Superior transportation management strategies, tactics and technologies can improve customer service, drive growth, reduce costs and ultimately enhance a company’s brand. So why do some shippers and LSPs — notably poorer financial performers and non-competitive companies — still consider transportation management an afterthought?
Despite the competitive differentiation an effective strategy delivers, today’s transportation management focus is often too narrow internally and too cost-driven, without supporting growth, customer service or competitive differentiation.
Rather than focusing on trimming costs, leading companies implemented transportation management strategies to make themselves more flexible, agile, and faster to enhance customer service.
Supply Chain Dive
The inability to understand the full value of transportation and its impact on business performance is a key inhibitor to transportation management system (TMS) adoption, according to the benchmark survey. 35% of companies surveyed identified a lack of clarity regarding payback as the top issue inhibiting TMS investment, while 32% noted that transportation was not a priority for their executive team — underscoring the lack of understanding of transportation management as a critical tool to improve customer service and boost the bottom line.
Until companies recognize that transportation management is a multi-party, multi-organizational activity that delivers benefits across the enterprise, a missed opportunity will persist. Transportation information is valuable to many internal departments (e.g., warehousing, distribution), trading partners, and carriers; data can be shared to inform decision-making, streamline administrative and operational processes, and improve overall supply chain management efficiency.
But too many companies still don’t use it widely or effectively. Notably, top performers in the benchmark survey were as much as two times more effective at sharing transportation management information with the revenue side of the business (e.g., sales, customers) than their lesser-performing counterparts.
32% of companies surveyed noted that transportation was not a priority for their executive team — underscoring the lack of understanding of transportation management as a critical tool to improve customer service and boost the bottom line.
Supply Chain Dive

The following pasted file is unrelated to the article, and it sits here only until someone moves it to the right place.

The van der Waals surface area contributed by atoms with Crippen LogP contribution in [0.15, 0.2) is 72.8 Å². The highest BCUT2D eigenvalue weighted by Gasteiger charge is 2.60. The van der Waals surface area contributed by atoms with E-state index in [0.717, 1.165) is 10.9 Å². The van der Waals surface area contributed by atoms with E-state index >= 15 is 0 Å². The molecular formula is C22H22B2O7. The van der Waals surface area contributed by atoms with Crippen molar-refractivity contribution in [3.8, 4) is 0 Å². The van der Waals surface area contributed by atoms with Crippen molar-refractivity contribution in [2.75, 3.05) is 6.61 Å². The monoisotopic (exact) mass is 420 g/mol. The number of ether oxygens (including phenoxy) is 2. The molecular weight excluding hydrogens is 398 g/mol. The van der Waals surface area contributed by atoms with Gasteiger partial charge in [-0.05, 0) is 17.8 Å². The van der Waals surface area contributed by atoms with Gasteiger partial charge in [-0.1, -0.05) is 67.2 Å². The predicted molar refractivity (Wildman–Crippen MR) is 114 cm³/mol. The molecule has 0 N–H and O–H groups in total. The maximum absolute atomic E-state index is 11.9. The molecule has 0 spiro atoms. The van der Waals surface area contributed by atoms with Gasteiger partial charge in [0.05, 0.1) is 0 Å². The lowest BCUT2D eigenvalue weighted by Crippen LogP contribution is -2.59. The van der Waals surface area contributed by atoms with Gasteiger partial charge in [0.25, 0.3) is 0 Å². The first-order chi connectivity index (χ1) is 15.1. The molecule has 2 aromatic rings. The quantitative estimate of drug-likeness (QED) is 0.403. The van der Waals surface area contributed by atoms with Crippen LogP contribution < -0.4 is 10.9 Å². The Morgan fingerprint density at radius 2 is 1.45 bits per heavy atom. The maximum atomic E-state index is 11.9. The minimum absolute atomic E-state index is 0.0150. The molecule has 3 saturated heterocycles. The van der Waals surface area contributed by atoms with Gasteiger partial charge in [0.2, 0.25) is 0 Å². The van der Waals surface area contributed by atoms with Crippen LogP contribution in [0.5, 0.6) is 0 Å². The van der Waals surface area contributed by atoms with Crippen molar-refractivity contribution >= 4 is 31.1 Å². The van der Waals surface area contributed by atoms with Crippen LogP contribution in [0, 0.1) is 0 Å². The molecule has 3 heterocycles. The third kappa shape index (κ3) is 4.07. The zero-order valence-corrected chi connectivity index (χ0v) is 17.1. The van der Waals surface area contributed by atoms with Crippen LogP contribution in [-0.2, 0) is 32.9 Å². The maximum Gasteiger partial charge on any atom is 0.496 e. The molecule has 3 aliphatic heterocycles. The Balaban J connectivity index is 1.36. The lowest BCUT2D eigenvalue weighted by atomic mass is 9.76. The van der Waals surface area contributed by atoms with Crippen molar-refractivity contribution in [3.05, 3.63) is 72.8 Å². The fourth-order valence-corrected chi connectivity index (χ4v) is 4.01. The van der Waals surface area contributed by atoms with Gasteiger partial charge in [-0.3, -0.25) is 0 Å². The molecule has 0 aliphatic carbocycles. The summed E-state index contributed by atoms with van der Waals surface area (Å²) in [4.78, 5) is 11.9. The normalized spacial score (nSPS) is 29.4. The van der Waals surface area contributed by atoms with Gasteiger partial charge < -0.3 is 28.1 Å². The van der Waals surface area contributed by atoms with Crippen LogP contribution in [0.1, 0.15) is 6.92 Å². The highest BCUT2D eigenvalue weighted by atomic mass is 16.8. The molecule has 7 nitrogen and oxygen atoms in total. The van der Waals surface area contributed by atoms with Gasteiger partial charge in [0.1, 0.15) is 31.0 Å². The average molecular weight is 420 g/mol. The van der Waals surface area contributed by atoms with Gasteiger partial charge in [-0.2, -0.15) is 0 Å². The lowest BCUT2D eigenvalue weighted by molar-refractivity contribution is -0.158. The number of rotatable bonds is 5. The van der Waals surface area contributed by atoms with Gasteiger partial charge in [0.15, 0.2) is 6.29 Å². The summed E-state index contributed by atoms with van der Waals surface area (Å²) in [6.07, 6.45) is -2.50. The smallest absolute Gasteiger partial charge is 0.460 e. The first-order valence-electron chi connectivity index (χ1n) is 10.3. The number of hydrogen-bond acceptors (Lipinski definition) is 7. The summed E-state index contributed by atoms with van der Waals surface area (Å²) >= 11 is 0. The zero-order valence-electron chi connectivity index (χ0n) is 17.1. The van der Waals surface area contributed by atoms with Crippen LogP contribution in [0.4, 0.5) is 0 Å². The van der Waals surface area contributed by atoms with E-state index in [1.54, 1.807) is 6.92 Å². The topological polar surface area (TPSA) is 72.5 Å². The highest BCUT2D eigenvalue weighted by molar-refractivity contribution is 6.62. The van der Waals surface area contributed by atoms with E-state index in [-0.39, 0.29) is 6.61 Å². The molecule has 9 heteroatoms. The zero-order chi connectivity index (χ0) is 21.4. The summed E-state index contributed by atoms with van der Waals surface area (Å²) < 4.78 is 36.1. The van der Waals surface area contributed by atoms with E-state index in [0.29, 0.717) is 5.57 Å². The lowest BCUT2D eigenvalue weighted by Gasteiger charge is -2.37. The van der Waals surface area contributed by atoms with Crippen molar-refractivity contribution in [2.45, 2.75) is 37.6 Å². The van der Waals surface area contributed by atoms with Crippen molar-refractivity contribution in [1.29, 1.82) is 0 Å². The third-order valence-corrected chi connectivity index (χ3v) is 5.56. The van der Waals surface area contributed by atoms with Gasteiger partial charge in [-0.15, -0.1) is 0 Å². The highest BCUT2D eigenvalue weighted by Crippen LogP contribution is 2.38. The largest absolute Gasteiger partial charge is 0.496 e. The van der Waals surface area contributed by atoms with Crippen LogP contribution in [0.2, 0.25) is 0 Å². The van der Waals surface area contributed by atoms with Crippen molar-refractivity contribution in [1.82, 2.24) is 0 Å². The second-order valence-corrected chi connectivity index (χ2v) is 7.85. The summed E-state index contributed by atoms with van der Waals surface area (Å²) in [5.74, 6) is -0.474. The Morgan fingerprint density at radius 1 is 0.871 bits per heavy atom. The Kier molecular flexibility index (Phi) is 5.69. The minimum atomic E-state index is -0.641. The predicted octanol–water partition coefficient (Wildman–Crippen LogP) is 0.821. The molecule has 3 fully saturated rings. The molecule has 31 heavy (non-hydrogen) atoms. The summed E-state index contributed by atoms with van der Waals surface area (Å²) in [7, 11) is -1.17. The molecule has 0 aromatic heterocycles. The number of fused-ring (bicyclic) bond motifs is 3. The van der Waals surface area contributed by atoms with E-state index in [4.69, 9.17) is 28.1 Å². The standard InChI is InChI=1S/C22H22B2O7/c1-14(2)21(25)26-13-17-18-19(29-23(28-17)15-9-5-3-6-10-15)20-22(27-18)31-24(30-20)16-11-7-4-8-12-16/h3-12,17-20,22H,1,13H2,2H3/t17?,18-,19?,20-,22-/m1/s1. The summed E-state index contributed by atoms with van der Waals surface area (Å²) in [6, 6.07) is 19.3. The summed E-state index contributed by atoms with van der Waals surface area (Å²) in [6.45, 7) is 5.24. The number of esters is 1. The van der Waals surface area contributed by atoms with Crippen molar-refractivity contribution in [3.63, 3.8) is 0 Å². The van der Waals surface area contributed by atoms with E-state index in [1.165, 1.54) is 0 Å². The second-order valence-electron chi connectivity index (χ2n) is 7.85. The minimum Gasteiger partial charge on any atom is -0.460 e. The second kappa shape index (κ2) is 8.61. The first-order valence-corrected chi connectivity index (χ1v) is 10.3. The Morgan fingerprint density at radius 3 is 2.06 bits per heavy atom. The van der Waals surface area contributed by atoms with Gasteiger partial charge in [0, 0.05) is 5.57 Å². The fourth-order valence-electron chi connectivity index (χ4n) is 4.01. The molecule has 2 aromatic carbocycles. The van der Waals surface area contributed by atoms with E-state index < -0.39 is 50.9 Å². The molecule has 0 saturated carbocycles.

Forward-thinking companies understand the value of a well-executed transportation management strategy and have jumped on the TMS train. Driven largely by top-performers, 53% of shippers and LSPs will increase transportation spend over the next two years — with a greater focus on speed and service — according to the benchmark survey.
Companies are looking to improve transportation value by automating for better customer service, combining inbound and outbound operations, and centralizing transportation management. Respondents further explained that they will gain the greatest value from a TMS in the next two years through rating and optimized planning, increased visibility, execution, and performance analysis.
The secret is out. Transportation management has the power to improve the customer experience and drive financial gain. Indeed, those companies not focused on transportation run the risk of creating a transportation capability gap that could significantly impact their competitiveness. What is your organization’s approach to transportation management? Take a page from the top performers’ book and use transportation as a competitive weapon to fuel growth and performance.
Chris Jones is Executive Vice President of Marketing and Services at Descartes Systems. He has spent more than 30 years working with manufacturers, retailers, distributors, and logistics providers to improve their supply chain operations. Jones has held senior positions at Kraft Foods, Descartes and Gartner, and earned a B.S. degree in Electrical Engineering from Lehigh University.